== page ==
SNP has FINALLY found new auditors amid financial meltdown
SNP has FINALLY found new auditors as it scrambles to get hold of £1.3m in ‘short money’ from taxpayer amid financial meltdown
The SNP has finally secured new auditors as it scrambles to get hold of £1.3million in taxpayer funding.
The Scottish nationalists have signed a contract to scrutinise its books after six months without any arrangements in place.
Sources boasted that leader Humza Yousaf had ‘put in some shift’ to fix the financial chaos inherited from Nicola Sturgeon – which has seen her husband Peter Murrell, the party’s former chief executive, arrested.
Mr Yousaf had previously admitted that the party was struggling to find auditors, while Westminster leader Stephen Flynn had warned that it could miss out on more than a million pounds of ‘short money’ unless accounts were filed by May 31.
A party source told the BBC: ‘Humza Yousaf, Stephen Flynn and their teams have had to put in some shift to fix the situation they inherited but they’ve managed to turn things around in a matter of weeks and both the party and the Westminster group now have auditors in place.’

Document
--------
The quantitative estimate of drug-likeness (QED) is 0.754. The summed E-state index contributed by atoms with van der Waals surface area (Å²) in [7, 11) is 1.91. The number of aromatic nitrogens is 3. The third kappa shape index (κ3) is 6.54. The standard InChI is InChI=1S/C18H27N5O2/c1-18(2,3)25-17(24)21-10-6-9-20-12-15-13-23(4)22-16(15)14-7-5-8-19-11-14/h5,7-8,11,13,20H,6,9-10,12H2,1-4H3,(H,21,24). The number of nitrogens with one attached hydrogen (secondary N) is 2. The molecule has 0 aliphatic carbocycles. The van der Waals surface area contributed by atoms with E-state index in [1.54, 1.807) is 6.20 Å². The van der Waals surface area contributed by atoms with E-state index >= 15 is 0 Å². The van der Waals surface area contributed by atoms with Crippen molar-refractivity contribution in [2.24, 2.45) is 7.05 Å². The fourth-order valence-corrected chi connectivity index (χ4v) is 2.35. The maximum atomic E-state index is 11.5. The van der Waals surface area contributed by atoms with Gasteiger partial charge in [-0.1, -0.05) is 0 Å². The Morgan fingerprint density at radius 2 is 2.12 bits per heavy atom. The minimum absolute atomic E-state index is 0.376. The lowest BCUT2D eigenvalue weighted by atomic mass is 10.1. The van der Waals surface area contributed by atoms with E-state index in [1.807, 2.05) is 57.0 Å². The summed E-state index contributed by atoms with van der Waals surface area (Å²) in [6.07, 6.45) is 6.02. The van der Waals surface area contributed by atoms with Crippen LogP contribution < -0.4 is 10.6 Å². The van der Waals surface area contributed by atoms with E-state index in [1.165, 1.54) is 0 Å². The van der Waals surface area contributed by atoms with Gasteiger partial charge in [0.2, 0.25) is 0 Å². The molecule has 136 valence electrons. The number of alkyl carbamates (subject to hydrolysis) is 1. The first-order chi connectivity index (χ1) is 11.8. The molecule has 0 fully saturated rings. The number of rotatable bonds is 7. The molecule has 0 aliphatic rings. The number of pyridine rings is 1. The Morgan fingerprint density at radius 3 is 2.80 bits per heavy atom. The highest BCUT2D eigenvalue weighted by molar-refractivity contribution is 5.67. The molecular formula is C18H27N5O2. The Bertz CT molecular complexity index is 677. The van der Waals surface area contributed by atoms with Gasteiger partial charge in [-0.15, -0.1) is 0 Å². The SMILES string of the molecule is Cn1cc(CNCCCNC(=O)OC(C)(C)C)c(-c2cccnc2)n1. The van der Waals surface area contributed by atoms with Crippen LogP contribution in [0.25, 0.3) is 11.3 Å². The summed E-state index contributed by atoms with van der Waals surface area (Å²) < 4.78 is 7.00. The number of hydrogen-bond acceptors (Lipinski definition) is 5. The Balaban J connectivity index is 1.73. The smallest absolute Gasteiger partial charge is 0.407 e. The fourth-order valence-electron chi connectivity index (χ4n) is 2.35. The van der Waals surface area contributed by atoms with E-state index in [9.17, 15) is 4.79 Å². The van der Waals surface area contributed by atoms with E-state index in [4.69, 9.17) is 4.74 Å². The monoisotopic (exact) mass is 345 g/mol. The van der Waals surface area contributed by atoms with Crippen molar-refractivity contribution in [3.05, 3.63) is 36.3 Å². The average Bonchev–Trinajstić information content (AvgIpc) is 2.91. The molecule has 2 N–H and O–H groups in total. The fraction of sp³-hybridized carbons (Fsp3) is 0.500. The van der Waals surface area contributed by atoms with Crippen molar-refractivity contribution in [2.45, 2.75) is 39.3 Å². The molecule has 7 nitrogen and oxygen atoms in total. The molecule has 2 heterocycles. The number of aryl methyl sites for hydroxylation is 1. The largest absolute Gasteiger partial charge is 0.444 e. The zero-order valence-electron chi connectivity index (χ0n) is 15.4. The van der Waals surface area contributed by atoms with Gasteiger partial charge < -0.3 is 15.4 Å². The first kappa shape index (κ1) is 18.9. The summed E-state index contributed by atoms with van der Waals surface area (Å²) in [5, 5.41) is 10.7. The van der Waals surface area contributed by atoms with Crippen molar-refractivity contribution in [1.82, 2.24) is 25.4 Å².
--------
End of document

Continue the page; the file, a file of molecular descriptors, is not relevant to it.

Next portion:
Sources boasted that leader Humza Yousaf (pictured) had ‘put in some shift’ to fix the financial chaos inherited from Nicola Sturgeon
The SNP’s chaos has deepened since Ms Sturgeon stepped down as leader
The Scottish Tories will renew their push today for Mr Yousaf to make a statement to Holyrood on the turmoil engulfing the SNP.
In the past month, both Mr Murrell and former treasurer Colin Beattie were arrested in connection with a police probe into the party’s finances.
Both Mr Murrell and Mr Beattie were released without charge pending further investigation.
Allocations of so-called ‘short money’ slipped out by the House of Commons this week confirmed that the amounts have been increased in line with soaring inflation.
Labour is entitled to nearly £7.7million this year, up from just under £7million in 2022-23. The Lib Dems are also eligible for £1.3million – up £100,000.
The SNP has been allocated £1.3million, up from 1.2million.
The boost comes as wages for Brits fail to keep up with rampant inflation, with the Bank of England urging people to recognise that the country is fundamentally poorer after the hits from Covid and the Ukraine war.
The ‘allocations of so-called ‘short money’ slipped out by the House of Commons this week reveal that Keir Starmer’s party is entitled to nearly £7.7million this year
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